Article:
Thursday, 14 August 2014


I'm currently preparing for a long-ish research trip to the archives in Dubrovnik in September.  I'm extremely excited!  I shall be looking for evidence of medieval slavery, on which more soon...

photo taken at the Dubrovnik archives by @EmirOFilopovic, copied from

I've never visited these archives before, so I was looking online to find some examples of the kind of script to expect and to practice my paleaographical skills before leaving Oxford.  I came across this famous document from fifteenth-century Dubrovnik:

This is a paleaography tutorial from the ENS in Lyon, so you might have fun deciphering it.  But it's famous for the cat paw-prints which make their way cheekily across the parchment:

There's a wonderful blog-post about this here:

I particularly love the story of the cat urinating on a manuscript...  I remember when I was 11, and had just started at a new school, my tabby cat, Pansy, climbed into my school bag, and urinated all over my school books - I think she was trying to tell me something about the quality of my work.  Admitting to what had happened, and attempting to cover the smell with lots and lots of room-spray was pretty humiliating!   It's somehow reassuring all these years later to find that a fifteenth-century scribe had the same problem:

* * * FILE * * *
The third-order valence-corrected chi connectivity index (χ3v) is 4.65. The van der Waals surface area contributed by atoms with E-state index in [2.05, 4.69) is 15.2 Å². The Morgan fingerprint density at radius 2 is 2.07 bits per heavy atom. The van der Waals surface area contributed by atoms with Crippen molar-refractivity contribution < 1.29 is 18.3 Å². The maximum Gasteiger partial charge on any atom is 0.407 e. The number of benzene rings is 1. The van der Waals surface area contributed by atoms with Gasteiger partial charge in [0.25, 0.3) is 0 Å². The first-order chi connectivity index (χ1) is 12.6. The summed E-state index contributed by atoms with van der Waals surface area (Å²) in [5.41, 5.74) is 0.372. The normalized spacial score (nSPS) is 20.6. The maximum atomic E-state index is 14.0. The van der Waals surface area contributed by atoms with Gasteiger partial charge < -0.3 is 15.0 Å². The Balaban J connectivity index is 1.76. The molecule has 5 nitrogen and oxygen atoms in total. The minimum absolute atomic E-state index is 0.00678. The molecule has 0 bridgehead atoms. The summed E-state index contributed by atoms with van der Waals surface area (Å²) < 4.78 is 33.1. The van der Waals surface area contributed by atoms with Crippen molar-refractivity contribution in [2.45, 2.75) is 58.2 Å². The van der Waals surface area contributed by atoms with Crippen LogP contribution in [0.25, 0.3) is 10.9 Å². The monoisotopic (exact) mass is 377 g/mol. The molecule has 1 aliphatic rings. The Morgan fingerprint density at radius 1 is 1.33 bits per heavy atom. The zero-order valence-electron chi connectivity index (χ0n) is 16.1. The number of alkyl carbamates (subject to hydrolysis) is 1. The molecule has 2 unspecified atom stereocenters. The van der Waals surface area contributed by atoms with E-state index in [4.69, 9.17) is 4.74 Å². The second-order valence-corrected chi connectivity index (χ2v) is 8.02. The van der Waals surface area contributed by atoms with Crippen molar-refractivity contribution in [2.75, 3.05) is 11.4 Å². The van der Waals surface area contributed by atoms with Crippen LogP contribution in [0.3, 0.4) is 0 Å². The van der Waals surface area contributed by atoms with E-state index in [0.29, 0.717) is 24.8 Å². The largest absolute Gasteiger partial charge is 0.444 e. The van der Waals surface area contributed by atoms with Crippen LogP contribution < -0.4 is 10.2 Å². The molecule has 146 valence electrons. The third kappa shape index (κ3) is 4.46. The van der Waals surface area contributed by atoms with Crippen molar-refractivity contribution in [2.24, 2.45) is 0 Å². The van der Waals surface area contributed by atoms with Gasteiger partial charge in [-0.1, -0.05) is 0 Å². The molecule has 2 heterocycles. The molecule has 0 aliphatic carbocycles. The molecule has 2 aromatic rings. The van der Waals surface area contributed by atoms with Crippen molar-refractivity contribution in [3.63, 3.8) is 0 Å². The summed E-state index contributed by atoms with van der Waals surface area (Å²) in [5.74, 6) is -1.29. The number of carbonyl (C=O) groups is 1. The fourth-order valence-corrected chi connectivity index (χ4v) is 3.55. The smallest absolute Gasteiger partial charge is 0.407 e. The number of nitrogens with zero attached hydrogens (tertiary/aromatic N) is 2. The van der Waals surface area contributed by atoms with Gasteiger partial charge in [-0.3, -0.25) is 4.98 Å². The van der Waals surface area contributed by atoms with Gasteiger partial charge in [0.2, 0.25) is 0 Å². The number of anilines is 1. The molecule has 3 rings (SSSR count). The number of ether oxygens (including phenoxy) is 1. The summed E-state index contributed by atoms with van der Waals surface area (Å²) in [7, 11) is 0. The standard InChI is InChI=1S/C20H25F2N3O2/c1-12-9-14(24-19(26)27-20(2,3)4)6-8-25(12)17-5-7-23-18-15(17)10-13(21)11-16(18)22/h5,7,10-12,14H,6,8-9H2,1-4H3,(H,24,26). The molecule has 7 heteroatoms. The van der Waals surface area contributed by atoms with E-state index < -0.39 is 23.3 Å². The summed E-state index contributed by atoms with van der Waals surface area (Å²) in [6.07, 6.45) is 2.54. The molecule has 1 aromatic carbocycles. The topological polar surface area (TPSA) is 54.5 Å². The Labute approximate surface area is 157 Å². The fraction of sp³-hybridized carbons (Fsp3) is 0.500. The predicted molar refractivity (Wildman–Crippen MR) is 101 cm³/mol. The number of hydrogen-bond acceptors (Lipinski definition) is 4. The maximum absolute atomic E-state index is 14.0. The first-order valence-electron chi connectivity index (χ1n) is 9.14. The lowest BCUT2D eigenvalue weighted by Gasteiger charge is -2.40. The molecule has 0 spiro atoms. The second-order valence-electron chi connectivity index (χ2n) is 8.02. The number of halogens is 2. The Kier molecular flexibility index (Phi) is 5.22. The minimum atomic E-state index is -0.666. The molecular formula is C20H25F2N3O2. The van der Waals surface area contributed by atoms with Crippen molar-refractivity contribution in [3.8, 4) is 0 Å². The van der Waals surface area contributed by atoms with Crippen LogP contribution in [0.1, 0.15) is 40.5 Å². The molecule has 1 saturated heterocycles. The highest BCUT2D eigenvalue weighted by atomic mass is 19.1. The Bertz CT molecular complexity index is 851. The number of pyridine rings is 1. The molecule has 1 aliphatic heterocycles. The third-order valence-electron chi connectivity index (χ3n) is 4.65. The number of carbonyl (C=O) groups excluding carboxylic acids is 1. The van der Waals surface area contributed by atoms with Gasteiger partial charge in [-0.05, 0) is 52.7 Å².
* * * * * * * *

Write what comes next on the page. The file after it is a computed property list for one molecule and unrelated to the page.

'Confundatur pessimus cattus qui minxit super librum istum': 'Cursed be the wicked cat that urinated over this book' writes the scribe from Deventer.

And the moral?: 'Et cavendum valde ne permittantur libri aperti per noctem ubi cattie venire possunt': 'take care not to leave open books at night where cats can come'.

(Translations adapted by those by Thijs Porck)

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